Geophysics - Seismic Acquisition

Advanced Seismic Data Acquisition and Processing



  Dr Jaap C. Mondt (Breakaway, Netherlands)


  5 days


  Geophysics – Seismic Acquisition and Processing




  English, Dutch


  25 CPD points


Course description

The course deals with advanced methods of seismic acquisition and processing. It will be taught not only by explaining the methods, but above all by applying the theory in mainly Excel based assignments.

Seismic data is one of the main sources of information on the subsurface. We not only need to obtain the structure that could contain hydrocarbons, but also the rock properties so we can decide on whether we are dealing with reservoir rocks (sandstone, carbonates, even shales), sealing rocks (shales, salt) or source rocks (shales, coal). It is not only important to know what type of rock is present, but also what its porosity and permeability is: how easy do the hydrocarbons flow through the rocks. To obtain the best image of the subsurface we first need optimum acquisition. Optimum means fit for purpose. There are several criteria that need to be satisfied. First of all, the area covered during acquisition should be the prospect area extended sufficiently to provide fold-fold and fully migrated data. An acquisition principle that should be adhered to as much as possible is symmetric sampling, which means equal shot and receiver spacing and equal in-line and cross-line distances (for a 3D). A noise spread (trial acquisition with closely spaced receivers and shots) is acquired in each new area to determine the needed shot and receiver intervals, the bandwidth, etc. The shot and receiver station spacing should be such that no spatial aliasing of the data occurs. Surface and subsurface diagrams are useful to see what CMP spacing and offsets in each CMP gather result from the surface geometry of shots and receivers. The data recorded is the ground motion which gives a continuous (analogue) signal in time which needs to be digitized for the processing. This digitization needs to be done so that neither temporal nor spatial aliasing occurs. Namely, by aliasing information will be lost. Hence, the complete wave-field which arrives at the surface must be faithfully represented by the discrete/digital data.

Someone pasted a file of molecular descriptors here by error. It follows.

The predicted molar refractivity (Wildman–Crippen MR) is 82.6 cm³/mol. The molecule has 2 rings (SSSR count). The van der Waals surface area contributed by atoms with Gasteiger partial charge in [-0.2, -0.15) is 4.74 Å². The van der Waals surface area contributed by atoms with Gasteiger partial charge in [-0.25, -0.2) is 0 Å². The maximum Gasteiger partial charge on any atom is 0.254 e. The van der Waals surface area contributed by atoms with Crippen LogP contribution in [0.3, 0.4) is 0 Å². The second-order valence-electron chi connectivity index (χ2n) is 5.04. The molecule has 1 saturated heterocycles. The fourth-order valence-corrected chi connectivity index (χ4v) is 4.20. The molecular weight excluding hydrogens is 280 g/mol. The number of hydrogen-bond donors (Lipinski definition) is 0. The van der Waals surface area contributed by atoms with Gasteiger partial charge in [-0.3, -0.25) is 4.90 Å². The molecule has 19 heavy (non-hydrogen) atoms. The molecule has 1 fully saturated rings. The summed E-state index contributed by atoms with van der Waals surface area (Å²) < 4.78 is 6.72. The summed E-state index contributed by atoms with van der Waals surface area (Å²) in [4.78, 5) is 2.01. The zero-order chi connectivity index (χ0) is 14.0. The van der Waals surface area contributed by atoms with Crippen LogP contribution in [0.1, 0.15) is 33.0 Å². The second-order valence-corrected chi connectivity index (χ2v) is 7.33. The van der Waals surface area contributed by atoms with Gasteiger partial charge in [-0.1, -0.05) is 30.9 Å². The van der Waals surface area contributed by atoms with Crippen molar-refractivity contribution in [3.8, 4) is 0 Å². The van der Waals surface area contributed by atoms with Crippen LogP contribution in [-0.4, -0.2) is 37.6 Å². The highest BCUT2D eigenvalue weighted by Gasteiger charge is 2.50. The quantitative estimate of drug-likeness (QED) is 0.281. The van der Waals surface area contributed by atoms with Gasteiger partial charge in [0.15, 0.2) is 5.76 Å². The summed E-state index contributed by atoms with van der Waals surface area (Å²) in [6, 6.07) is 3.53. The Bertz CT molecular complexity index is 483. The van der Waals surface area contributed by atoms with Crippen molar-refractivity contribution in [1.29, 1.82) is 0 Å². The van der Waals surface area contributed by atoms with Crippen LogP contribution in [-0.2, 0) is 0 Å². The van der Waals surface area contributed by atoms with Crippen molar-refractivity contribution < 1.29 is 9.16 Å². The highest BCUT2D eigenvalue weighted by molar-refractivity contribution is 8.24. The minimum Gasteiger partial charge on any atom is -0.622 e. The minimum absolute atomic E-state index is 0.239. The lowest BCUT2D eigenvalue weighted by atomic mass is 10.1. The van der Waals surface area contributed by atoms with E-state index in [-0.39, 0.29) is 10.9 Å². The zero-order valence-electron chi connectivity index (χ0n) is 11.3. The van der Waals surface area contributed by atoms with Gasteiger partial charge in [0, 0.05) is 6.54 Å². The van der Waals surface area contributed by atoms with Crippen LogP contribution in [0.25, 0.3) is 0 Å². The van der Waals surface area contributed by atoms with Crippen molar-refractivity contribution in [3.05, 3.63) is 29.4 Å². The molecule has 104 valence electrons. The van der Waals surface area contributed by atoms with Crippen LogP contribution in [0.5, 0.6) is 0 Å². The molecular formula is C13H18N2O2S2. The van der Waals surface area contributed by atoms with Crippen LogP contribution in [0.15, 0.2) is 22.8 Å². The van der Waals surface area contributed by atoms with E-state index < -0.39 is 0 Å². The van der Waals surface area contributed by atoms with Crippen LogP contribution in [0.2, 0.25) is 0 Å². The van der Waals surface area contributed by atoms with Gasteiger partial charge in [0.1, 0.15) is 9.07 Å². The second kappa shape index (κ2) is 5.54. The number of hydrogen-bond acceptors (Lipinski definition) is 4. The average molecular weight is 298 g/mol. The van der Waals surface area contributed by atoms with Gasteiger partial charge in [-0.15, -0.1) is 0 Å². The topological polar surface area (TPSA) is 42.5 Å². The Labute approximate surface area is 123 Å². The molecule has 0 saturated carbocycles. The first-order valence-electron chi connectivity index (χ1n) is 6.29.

Although all the information is present in the so-called shot or field records, processing is needed to make them accessible for interpretation. In interpretation, we try to obtain a true image of the “geology” of the subsurface. Processing can be divided into a) signal processing steps and b) wave propagation based processing steps. Signal processing steps are, for example, static corrections, removal of shot-generated noise by velocity filtering, shortening of the wavelet by de-convolution, NMO correction, etc. The wave-propagation part consists of migration or imaging. For wave propagation we need, in principle, to use equations describing full elastic wave propagation in an inhomogeneous, anisotropic, visco-elastic earth (as that is what really happens in the subsurface). However, these equations would lead to very complicated and computer intensive processing algorithms. So, we usually simplify our description of the wave propagation. What we do is to use, as phrased by Ian Jones and others, "appropriate approximations". The one most commonly used is the one-way acoustic wave equation which describes only a single reflection per reflection ray-path and ignores density. It only uses a velocity depth model and only considers P-wave propagation. This will provide us, for example, with migration algorithms/operators (for time- as well as depth migration) that will still do a reasonably correct summation of acquired data. It will give a migration output that still shows, maybe not correctly, the results of anisotropy, attenuation, wave conversions, shear velocities, etc. Despite the use of this acoustic approximation in our processing, amplitudes can be used (can they?) to determine pore-fluids and pre-stack migrated data that can be used in AVA analysis for deriving shear wave properties. But note that if we model, as in inversion, a synthetic geophysical quantity, say related to amplitudes, such as the reflection coefficient we need (do we?) to include densities across the interface and for AVA we need to include density and shear velocity to interpret the pre-stack seismic amplitudes (as the effect of these properties is contained in the observed data).